After earning an undergraduate honours degree in mathematics from St. Stephen’s College, Rishi proceeded to the University of Cambridge for graduate and doctoral studies. At Cambridge, he was supported by fellowships from the Inlaks Foundation and the Cambridge Commonwealth Trust. He wrote his thesis on the homological aspects of noncommutative ring theory.
For his postdoctoral research at the Ben-Gurion University of the Negev, Rishi worked to further understand the homological theory of noncommutative rings; he was supported by a PBC fellowship from the Israel Council for Higher Education. Rishi has also undertaken research in group theory, with a focus on combinatorial group theory and the interplay between group theory, logic, and computability.
Apart from his research and pedagogical interests in mathematics, Rishi has an interest in science policy, and particularly in the ethical aspects of mathematics, science, and technology. In particular, he is very interested in examining the role ethics should play in an undergraduate curriculum.
Rohan Ravindra Gudibande is an economist whose interest lies in development economics and political economy. After completing his PhD from the Graduate Institute, Geneva he pursued post-doctoral research at the Empirical Studies of Conflict Lab (Princeton University), the School of Public and International Affairs (Princeton University) and the Institute for the Study of Religion Economics and Society (Chapman University). Rohan has been closely involved with the policy world. He worked as an economist at the German Development Institute (DIE), Bonn. He has also consulted for UNCTAD, ILO, IMF and Permanent Mission of India to the UN.
His current research aims to understand the outcomes and mechanisms of development in relation to events or processes driving labor markets, different conflicts, crime and social cohesion that organizes individual incentives and behavior. The purpose being to derive clear insights for evaluating existing policies or design new policies. Methodologically, he adopts and refines state of the art inference and computational techniques to establish causal relations exploiting natural variations from policy or historical changes.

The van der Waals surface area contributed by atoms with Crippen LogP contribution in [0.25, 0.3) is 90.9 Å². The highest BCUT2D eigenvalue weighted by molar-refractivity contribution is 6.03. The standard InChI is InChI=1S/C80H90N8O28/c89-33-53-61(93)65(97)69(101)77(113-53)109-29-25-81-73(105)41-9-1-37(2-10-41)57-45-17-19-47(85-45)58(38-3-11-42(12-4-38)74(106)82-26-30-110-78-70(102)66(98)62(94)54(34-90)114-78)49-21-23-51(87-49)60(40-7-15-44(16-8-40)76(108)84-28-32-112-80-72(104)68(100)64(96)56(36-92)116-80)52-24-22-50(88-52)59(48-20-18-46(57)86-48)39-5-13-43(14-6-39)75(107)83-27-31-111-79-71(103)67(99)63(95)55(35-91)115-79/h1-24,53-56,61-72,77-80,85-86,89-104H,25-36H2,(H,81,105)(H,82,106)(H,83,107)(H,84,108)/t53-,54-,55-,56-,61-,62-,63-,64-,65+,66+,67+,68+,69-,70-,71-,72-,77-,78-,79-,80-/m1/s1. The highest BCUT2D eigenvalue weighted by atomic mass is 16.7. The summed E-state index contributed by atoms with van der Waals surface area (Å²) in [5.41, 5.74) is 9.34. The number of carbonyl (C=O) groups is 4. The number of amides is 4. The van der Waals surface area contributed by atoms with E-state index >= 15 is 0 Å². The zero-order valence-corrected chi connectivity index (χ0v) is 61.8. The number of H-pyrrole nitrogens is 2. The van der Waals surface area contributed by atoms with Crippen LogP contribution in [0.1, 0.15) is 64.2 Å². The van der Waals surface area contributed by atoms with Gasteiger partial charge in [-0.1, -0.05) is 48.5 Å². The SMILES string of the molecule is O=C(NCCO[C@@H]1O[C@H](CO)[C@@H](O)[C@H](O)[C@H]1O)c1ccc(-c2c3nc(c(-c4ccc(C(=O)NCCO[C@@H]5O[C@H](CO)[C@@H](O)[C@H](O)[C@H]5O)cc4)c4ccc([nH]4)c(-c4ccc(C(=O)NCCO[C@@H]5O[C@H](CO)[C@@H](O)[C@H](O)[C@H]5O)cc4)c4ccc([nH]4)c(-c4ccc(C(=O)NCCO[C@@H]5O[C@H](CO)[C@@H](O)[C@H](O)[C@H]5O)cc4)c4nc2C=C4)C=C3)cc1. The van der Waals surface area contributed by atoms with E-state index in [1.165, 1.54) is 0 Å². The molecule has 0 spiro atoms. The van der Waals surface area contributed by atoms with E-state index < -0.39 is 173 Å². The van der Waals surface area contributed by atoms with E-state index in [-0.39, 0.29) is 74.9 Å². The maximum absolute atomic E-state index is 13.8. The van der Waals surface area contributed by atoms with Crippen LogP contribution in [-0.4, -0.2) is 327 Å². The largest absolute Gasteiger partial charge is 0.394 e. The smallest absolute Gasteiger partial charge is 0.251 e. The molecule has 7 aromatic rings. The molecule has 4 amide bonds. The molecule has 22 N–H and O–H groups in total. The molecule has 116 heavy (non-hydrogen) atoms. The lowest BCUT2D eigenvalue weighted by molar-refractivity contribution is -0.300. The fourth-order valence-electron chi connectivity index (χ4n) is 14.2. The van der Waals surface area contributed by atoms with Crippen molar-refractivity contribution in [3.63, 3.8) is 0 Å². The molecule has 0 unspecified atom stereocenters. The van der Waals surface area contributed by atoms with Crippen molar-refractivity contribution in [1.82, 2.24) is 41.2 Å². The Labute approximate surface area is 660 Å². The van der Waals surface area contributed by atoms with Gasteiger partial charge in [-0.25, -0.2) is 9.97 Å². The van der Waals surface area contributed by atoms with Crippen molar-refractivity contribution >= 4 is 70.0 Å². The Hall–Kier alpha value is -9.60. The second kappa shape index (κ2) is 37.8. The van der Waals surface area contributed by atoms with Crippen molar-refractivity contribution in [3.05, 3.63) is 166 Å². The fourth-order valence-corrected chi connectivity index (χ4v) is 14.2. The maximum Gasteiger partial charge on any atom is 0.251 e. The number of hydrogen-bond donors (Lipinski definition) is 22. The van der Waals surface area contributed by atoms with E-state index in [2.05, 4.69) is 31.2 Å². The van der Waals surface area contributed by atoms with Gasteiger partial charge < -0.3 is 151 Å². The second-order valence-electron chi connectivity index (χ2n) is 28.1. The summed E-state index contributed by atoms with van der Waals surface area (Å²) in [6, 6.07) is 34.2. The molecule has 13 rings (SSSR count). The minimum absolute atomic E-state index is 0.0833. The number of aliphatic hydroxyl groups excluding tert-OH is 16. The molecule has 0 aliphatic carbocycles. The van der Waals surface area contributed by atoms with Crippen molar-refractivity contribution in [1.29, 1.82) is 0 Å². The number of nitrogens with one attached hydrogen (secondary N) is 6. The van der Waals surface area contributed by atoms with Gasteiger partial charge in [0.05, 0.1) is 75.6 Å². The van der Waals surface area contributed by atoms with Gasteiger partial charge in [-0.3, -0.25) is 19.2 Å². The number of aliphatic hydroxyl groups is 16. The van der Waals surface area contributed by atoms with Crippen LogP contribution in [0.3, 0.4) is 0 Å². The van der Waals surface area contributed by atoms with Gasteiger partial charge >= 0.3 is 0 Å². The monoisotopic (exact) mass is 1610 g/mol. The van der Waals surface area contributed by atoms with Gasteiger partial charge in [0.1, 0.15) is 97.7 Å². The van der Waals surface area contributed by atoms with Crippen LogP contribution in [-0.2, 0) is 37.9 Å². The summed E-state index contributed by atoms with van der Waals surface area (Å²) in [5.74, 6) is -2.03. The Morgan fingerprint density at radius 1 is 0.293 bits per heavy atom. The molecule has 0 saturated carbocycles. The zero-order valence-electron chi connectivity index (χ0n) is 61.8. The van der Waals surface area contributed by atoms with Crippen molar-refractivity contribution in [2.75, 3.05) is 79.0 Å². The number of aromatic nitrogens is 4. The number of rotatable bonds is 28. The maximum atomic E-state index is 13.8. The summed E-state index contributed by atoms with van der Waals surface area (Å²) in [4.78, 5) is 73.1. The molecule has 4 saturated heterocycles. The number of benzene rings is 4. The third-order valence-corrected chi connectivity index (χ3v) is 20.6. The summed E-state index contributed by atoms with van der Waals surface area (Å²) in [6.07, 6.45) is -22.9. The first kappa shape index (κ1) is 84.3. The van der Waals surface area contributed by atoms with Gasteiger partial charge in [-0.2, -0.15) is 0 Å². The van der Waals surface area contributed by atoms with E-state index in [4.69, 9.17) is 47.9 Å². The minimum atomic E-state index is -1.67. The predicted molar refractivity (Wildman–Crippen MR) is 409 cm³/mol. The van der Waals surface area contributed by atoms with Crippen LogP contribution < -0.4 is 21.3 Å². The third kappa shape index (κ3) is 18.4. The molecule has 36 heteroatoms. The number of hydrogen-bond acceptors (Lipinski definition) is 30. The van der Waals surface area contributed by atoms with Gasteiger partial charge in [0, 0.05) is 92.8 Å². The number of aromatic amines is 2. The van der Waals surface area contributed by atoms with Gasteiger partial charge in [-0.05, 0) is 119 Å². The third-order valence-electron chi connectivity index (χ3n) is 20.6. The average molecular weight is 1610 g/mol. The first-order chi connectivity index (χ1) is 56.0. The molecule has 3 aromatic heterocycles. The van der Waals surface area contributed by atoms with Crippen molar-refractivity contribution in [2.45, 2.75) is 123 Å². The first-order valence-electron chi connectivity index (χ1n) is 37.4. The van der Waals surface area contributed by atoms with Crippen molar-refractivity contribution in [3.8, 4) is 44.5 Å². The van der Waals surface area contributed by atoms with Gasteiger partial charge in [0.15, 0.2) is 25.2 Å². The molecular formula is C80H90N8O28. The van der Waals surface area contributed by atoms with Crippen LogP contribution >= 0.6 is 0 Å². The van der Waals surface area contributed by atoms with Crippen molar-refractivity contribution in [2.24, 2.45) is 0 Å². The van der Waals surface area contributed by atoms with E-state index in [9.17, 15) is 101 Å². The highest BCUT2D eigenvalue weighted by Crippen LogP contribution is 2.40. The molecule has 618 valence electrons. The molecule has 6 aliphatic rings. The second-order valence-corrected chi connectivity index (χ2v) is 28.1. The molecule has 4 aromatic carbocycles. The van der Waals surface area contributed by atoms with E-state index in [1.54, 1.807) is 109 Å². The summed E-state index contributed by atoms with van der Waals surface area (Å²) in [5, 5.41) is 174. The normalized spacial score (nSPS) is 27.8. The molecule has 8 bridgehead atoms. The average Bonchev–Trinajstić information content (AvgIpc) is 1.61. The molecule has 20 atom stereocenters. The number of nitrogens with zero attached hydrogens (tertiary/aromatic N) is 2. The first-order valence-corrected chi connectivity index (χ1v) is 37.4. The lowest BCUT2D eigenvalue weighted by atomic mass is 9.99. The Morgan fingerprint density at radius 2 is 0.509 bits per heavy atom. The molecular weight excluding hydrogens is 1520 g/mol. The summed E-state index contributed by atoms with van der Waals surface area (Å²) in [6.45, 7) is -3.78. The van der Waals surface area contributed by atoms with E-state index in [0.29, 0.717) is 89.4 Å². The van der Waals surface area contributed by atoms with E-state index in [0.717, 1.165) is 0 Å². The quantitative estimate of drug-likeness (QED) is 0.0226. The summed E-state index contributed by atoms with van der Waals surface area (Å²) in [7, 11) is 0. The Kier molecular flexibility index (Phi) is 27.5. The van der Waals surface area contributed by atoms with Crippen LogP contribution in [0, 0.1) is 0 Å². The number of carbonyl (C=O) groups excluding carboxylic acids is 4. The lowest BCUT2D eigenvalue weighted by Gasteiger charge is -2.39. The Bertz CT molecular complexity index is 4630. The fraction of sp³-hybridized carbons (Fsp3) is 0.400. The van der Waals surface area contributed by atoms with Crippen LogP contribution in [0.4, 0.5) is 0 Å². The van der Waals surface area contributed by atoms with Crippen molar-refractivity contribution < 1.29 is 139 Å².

Rohan believes that development outcomes are intrinsically linked with politics, and this relationship needs to be rigorously and empirically disentangled within a multi-disciplinary analytical framework drawing from disciplines like political science, data science and psychology. Outside of his professional life, his interests include history of religion, history of science, foreign policy and strategy, travel, and high intensity sports.
Dr. Rohit Kumar obtained his Diploma in Computer Science & Engineering (CSE) from the Uttaranchal Board of Technical Education, Roorkee (UBTER), in 2003. He received the B.Tech. degree in CSE from Uttar Pradesh Technical University (UPTU), Lucknow, in 2009, and M.Tech. degree in CSE from the Atal Bihari Vajpayee – Indian Institute of Information Technology and Management (ABV-IIITM), MP, in 2014. Subsequently, He worked as a full-time Ph.D. research scholar in the CSE department at Dr. Shyama Prasad Mukherjee – International Institute of Information Technology (DSPM-IIITNR) from 2017-2021.
In 2010, he joined the department of CSE at Govt. Polytechnic Mallasalam, Almora, as a Lecturer. After that, he moved to Dehradun and joined Shivalik College of Engineering (SCE). Later, he joined Priyadarshini Institute of Engineering and Technology (PIET), Nagpur, in the capacity of Assistant Professor in 2015. His current research interests include Software-Defined Networking (SDN), Internet of Things (IoT), Industry 4.0, and Wireless Networks. Currently, Dr. Rohit Kumar is a member of some well-known scientific and research communities including the Institute of Electrical and Electronics Engineers (IEEE), Computer Society of India (CSI), Indian Society for Technical Education (ISTE), etc.
Sabah Siddiqui completed her Ph.D. from the University of Manchester on faith healing practices, where she investigated how medical science and traditional/alternative medicine intersect in mental health service provision. She used methods from critical psychology, ethnography, and social geography. She also explored the place of fiction in social science methodologies through the trope of ghost stories. She was awarded the Distinguished Achievement Award by the Faculty of Humanities, University of Manchester twice, in 2016 and 2018. Her work on faith healing has been published in the form of a book, chapters in edited books, and journal articles.
Sabah is a psychodynamic psychotherapist, with a three-year M.Phil. in Psychoanalytic Psychotherapy from Ambedkar University Delhi. She brings together psychoanalytic insights from Freud, Lacan, Object Relations, and Group Analysis to inform her work. She co-edited the book Islamic Psychoanalysis and Psychoanalytic Islam, which was nominated for the 2019 Gradiva Award for Best Edited Book. She is currently a member of the editorial boards of Psychoanalysis, Culture, & Society, and the Annual Review of Critical Psychology.
Sabah works on the intersections of sex, gender, and power. She has worked as a research consultant and writer on topics such as gendered violence, domestic and sexual abuse, violence against women and girls with disabilities, and violence against women deemed mad. In 2018, she was one of the editors of the special issue for the Annual Review of Critical Psychology on Sex and Power in the University, which explored the questions of sexual harassment and violence in the university setting.